A department next determines whether the specifications for the apparatus will be released to the dealers and manufacturers as a request for proposal (RFP) or a tender.
“An RFP allows the purchaser to entertain suggestions from the manufacturer,” Lewko said. “We used the RFP process with some restrictions built into the document.”
When you score the RFP, the purchasing power is most often the biggest piece of the pie, he said.
“Even though a supplier may score very high with regards to the specs that we want – it’s the engine we want, it’s the transmission we want and it’s the chassis we want from company A – company B comes meets the specs with different products and comes in with a really low purchasing price,” Lewko said. “The municipality’s purchasing process, through the scoring of the documents, may then dictate that you purchase the apparatus from company B.”
A tender, which is legally binding, allows departments to specify exactly what they are looking for, but it means that lowest bid wins, which can be at the expense of quality, MacPherson said.
Manufacturers such as Fort Garry don’t usually care one way or the other, Nash said, but an RFP gives everyone more flexibility.
“A request for proposal or request for quotation gives the hammer to the fire department because they can see the end price and the specification, but they can pick up the phone and negotiate,” Nash said.
Purchasing the truck
Do: Require a pre-construction meeting.
When buying new, a meeting, face to face with manufacturer representatives is the best way to avoid any miscommunication or misinterpretation, Lewko said.
“A pre-construction meeting would be scheduled once the award was given,” he said, “then we would meet with the manufacturer’s staff and go through the specs, line by line, and the drawings to make sure that what we wanted was what the manufacturer was willing to deliver.”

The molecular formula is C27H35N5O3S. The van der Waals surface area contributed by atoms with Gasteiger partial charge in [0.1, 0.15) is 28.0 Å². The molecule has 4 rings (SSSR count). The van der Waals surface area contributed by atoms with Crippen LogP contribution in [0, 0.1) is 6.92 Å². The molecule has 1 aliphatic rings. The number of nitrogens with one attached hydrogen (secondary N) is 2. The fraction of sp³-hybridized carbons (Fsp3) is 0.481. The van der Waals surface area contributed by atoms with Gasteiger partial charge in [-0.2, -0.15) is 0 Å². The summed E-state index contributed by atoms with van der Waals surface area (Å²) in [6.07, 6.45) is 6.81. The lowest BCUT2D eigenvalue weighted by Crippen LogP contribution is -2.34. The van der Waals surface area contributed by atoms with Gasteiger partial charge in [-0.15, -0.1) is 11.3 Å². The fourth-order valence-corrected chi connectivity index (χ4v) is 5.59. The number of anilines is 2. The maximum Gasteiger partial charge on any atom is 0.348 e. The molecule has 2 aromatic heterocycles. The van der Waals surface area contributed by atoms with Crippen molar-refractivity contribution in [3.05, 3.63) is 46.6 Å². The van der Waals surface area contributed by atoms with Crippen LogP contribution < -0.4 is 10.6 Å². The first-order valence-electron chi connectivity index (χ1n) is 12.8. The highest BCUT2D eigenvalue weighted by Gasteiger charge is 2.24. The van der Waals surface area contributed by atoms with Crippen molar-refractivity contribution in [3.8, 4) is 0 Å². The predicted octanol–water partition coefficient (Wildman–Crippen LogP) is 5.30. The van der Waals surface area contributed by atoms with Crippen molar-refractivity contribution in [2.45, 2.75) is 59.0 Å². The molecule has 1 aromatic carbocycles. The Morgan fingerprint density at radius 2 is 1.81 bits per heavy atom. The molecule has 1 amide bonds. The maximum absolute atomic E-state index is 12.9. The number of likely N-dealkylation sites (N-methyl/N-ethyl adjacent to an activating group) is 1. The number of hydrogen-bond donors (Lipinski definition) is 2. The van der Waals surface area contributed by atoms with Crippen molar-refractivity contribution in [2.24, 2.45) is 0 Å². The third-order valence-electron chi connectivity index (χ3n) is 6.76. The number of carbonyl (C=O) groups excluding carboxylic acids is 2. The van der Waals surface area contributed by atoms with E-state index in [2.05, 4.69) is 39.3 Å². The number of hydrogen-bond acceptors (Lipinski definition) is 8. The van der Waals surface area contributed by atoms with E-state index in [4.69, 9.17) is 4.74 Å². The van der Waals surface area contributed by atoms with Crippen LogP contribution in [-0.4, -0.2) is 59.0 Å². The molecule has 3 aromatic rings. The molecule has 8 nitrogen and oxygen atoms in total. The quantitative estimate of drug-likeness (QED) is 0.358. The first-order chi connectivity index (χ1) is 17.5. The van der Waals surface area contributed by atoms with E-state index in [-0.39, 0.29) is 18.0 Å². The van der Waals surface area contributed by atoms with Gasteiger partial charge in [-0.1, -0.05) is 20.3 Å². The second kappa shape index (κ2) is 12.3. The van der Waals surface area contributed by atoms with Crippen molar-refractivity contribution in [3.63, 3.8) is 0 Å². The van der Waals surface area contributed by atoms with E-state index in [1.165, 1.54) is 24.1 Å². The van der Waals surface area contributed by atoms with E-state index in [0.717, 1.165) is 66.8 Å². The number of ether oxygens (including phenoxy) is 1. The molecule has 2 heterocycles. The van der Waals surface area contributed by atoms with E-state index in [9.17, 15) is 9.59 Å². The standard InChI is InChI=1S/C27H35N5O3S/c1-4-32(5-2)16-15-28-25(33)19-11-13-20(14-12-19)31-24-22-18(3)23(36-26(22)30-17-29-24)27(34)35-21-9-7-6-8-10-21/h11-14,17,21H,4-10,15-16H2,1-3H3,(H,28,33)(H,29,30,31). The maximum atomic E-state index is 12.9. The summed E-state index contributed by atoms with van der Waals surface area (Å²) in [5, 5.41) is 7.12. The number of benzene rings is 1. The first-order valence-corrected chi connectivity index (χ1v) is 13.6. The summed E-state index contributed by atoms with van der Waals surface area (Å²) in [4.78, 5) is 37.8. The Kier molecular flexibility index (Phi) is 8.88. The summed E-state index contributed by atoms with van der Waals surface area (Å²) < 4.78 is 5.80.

For Fort Garry, Nash said, the pre-construction meeting is more important than a final inspection; so if a purchaser has funds for just one trip, sooner is better than later.
“If everyone isn’t on the same page before you build the trick, you’re going to have a lousy final inspection because there is probably going to be something missing; and this all costs money,” Nash said.
Buying used or refurbished typically won’t involve a pre-construction meeting, but Davidson recommends asking for plenty of pictures, or better yet visiting the manufacturer, before signing the purchasing agreement.
Do: Spec inspection requirements.
Lewko said his RFPs would include at least four inspections of the truck: a chassis inspection, a fire-body inspection, pre-paint inspection and a final inspection.
“We also required one of us to be present during the pump test,” he said. “And we were very specific that it had to be ULC (Underwriters’ Laboratories of Canada) tested and to have their ULC plate attached to the pump panel of the apparatus.”
Finding issues during the inspections, or parts of the truck that won’t meet your needs, is part of the manufacturing process, Lewko said.
Caledon’s past practice was to charge the costs of those inspections to the dealer or manufacturer, he said, but the municipality recently chose to absorb those costs in order to make the bidding process more fair.
A few months ago Dependable began a mandatory photo-inspection program. The company now sends pictures of every stage of production to customers for review.